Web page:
By 1945, MacArthurís forces had advanced from Papua to the Philippines and to Borneo. The majority of the troops, supplies, and equipment for this campaign were transported by sea, and MacArthurís success was based on 22 amphibious assaults. Soldiers and Marines did the ground fighting and MacArthurís air forces eventually ruled the skies, but it was the ships of the United States and Australian navies that delivered them to the battlefronts and supported them.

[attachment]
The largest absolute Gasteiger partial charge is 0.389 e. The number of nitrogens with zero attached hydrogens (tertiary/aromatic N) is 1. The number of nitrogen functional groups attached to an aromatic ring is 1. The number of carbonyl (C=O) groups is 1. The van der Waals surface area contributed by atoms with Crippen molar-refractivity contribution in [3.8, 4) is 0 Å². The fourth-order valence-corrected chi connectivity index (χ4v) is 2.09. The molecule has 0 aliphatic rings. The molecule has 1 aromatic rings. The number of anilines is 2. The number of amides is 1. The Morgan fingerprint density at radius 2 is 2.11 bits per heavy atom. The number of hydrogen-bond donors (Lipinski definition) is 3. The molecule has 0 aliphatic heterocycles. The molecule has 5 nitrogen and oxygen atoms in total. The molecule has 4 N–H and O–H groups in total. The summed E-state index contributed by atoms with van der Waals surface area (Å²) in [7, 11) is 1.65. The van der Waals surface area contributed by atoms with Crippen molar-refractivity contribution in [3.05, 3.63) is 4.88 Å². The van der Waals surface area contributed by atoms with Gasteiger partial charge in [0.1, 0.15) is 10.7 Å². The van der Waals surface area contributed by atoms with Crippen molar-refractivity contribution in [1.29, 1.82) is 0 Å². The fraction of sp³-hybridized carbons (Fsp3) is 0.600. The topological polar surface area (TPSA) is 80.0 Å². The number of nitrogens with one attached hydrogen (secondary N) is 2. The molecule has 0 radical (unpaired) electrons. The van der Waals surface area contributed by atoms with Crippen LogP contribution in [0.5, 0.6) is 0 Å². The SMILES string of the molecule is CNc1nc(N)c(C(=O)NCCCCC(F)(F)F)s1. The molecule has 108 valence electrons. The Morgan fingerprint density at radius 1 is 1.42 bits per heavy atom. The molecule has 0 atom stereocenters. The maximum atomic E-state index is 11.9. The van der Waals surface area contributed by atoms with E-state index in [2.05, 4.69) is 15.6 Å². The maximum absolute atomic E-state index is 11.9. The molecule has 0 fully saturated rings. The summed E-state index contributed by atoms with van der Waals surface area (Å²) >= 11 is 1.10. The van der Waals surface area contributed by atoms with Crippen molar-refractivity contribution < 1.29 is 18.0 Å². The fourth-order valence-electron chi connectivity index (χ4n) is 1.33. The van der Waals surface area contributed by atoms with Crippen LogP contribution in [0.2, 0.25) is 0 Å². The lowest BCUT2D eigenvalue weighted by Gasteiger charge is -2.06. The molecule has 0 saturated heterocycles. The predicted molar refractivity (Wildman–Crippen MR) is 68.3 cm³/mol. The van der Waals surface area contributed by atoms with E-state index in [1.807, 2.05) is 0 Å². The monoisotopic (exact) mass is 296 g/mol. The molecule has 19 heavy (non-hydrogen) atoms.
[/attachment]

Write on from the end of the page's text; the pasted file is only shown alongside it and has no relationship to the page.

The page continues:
This book reveals much of the RANís war little reported upon. Tiny by comparison with the USN, the RAN more than compensated by commanding all the hydrographic surveying for MacArthurís shipping and amphibious assaults, and shouldered the major responsibility for protecting MacArthurís convoys. The RAN bombarded enemy positions, drove off Japanese reinforcements and harassed enemy coastal shipping. RAN Coast Watchers collected crucial intelligence; Beach Commandos directed men and material across assault beaches, often delivered by RAN landing ships. RAN ships shuttled troops and equipment, rescued downed airmen and swept enemy mines. Australian sailors fought and sometimes died in battles against kamikaze aircraft in the Philippines and in routing the Japanese Fleet at Surigao. Wherever MacArthurís troops fought, the RAN was there. When the fighting stopped the RAN facilitated the surrender of Japanese forces and finally brought our troops home.